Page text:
My job requires me to periodically submit information on the productivity of a software development team (team consisting of software developers), and more importantly this has to be a number and (however much I might like the non-measurable answers, they) can’t be like “doing good”, “better than last year” and things like that. Basically I need to quantify the productivity of a team or an individual. What is a good measure of productivity and how do we get to measuring it?
Who is a more productive developer – the one who writes the best code that don’t fit the requirements, or the one who writes mediocre code that fits the requirements? Or to ask the same question in a more buzzword rich language: What is more important – efficiency or effectiveness?
To begin with, what is productivity? Productivity can perhaps be best defined as “The amount of output per unit of input”. Hence, to measure the productivity of a software developer we need to measure the output of software development. And since we can’t measure the output of software development, we probably can’t measure software developer productivity.
Of course, that does not mean that people don’t try to measure developer productivity – they do and in a number of ways. The fact that none of them is a good way to measure productivity has not deterred people who believe that they need numbers to be in control, or to be knowledgeable about the progress being made…
The first and perhaps the most popular method is measuring the lines of code. The assumption being that the more lines of code you write, the more productive you are. The simplicity of this method is also its greatest weakness. As anyone who has written code for a living can attest, there are a huge number of ways in which the same problem can be solved and each of them results in a different number of Lines of code. Then there is the question of how the number of lines are calculated – are braces on a different line taken into account, what about empty lines, comments etc. Yet despite its obvious weaknesses and a complete lack of correlation with the productivity, it continues to be the most popular measure. Guess, that speaks something about out management techniques that depend so much on figures that it willing to risk its life on any methodology that comes it way, however irrelevant it may be.
LOC is not the only measure that is used to calculate productivity. Another common one is function points – the number of function points implemented by a developer in a given space of time. This is better than counting LOC but still pretty inaccurate if you consider the fact that function points for a given feature can vary by an order of magnitude depending on the method used to make the computation. When the productivity figures don’t depend on the developer and rather depends on who calculated the FP and using what method, we can be confident that we have a number that does not necessarily bear much resemblance to the actual productivity.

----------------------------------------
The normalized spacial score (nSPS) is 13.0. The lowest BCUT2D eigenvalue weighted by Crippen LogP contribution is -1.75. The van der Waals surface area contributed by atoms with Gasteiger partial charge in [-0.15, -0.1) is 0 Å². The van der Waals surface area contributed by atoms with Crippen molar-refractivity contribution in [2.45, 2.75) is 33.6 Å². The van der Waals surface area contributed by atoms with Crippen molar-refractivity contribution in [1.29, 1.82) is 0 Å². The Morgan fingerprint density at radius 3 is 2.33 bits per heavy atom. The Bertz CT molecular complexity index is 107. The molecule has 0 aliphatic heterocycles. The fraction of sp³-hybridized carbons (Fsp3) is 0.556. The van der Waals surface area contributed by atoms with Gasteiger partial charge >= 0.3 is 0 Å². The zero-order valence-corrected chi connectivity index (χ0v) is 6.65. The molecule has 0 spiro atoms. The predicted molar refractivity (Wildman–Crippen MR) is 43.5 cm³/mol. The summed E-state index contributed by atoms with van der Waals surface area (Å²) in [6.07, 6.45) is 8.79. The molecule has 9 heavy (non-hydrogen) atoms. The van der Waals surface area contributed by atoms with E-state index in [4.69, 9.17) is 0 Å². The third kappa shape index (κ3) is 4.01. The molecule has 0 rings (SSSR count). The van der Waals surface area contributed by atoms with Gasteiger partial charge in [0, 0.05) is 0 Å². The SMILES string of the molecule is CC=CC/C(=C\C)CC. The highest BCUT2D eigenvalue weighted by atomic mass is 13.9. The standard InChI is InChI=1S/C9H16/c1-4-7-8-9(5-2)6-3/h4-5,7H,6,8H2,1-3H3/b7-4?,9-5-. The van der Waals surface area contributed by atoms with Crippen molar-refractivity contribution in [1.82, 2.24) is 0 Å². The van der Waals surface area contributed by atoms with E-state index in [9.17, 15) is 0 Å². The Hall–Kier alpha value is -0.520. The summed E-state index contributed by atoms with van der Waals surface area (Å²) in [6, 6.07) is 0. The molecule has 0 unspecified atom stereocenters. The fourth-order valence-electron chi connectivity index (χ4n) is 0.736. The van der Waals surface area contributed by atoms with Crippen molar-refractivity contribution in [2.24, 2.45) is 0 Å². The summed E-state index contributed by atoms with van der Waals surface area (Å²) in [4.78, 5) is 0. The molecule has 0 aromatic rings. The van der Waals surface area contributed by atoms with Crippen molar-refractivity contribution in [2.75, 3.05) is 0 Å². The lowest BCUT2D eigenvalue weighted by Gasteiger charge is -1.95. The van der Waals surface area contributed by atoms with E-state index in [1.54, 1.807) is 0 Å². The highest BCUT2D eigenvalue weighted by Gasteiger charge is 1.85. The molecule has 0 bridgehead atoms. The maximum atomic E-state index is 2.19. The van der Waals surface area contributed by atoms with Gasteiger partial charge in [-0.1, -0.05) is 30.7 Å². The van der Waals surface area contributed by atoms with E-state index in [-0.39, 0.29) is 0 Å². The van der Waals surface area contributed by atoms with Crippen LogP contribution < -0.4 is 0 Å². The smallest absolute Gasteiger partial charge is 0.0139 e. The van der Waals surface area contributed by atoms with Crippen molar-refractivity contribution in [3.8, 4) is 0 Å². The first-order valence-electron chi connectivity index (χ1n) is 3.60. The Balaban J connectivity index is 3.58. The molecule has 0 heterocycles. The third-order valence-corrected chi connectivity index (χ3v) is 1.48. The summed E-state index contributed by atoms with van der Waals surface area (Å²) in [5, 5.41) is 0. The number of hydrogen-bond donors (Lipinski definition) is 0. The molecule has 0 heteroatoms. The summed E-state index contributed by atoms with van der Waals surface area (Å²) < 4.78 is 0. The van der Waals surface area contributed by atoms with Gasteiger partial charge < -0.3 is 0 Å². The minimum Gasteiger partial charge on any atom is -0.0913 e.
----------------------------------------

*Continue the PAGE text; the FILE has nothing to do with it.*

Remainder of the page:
The third one, and relatively less used one is the bug count – the lower the bugs, the better you are. Of course, this is a valid measure of quality if everyone does same amount of work with the same amount of complexity. If you have ever done commercial programming – programming to earn a living, you would by now be laughing your lungs out just imagining everyone doing same amount of work and involving the same amount of complexity. The fact that people don’t do an equal amount of work, or work involving the same complexity renders the method pretty much useless to compare your programmers. Then of course, there is the fact that if you don’t write any code, you don’t have any bugs. Zero bugs means great productivity, while the actual productivity is a big zero. Me for one would not like to have this method used to compute productivity.
Another factor that we haven’t yet considered is that neither lines of code not function points actually measure the productivity of the software. For example which one would you consider more productive – a program that is 100 FP and 1000LOC and brings in $500,000 or another program that is 200 FP and 2500 LOC but brings in $100,000. And which developer would be considered more productive? Also, software does not provide returns immediately once it’s been deployed, rather the returns come over a period of time, and as such how do you measure the total productivity that is achieved by developing software?
The most common excuse presented in favour of the indispensible need for measure is “if you can’t measure it, you manage it”. Of course, having a good measure helps manage things, but saying that a measure is indispensible for managing an activity is a lie – a lie of the highest degree. After all, how are lawyers and creative people paid for their works?
If we could assess software much more easily and objectively than we can now, it would be great and perhaps a good measure could be worked out as well. But false measures only make things worse. I suspect that looking away from any agnostic, algorithmic solution and instead using own personal prejudices to judge how well the developers are solving the problems assigned to them would be a better bet. It boils down into personal judgement and actually having a clue of what the developers do, and measuring the wrong things is only making things worse. I think it’s better to accept our ignorance and stop measuring for irrelevant things than get the false measure and get false ideas based on the measures.
Of course, what do I report as the productivity of my team is still an open question. Any suggestions?
Update: anon points out This seems to border on plagiarism of this post by Martin Fowler: http://www.martinfowler.com/bliki/CannotMeasureProductivity.html. Thanks anon for pointing this out, I definitely did not want to copy Martin Fowler though I believe I did express the same thing that he had said.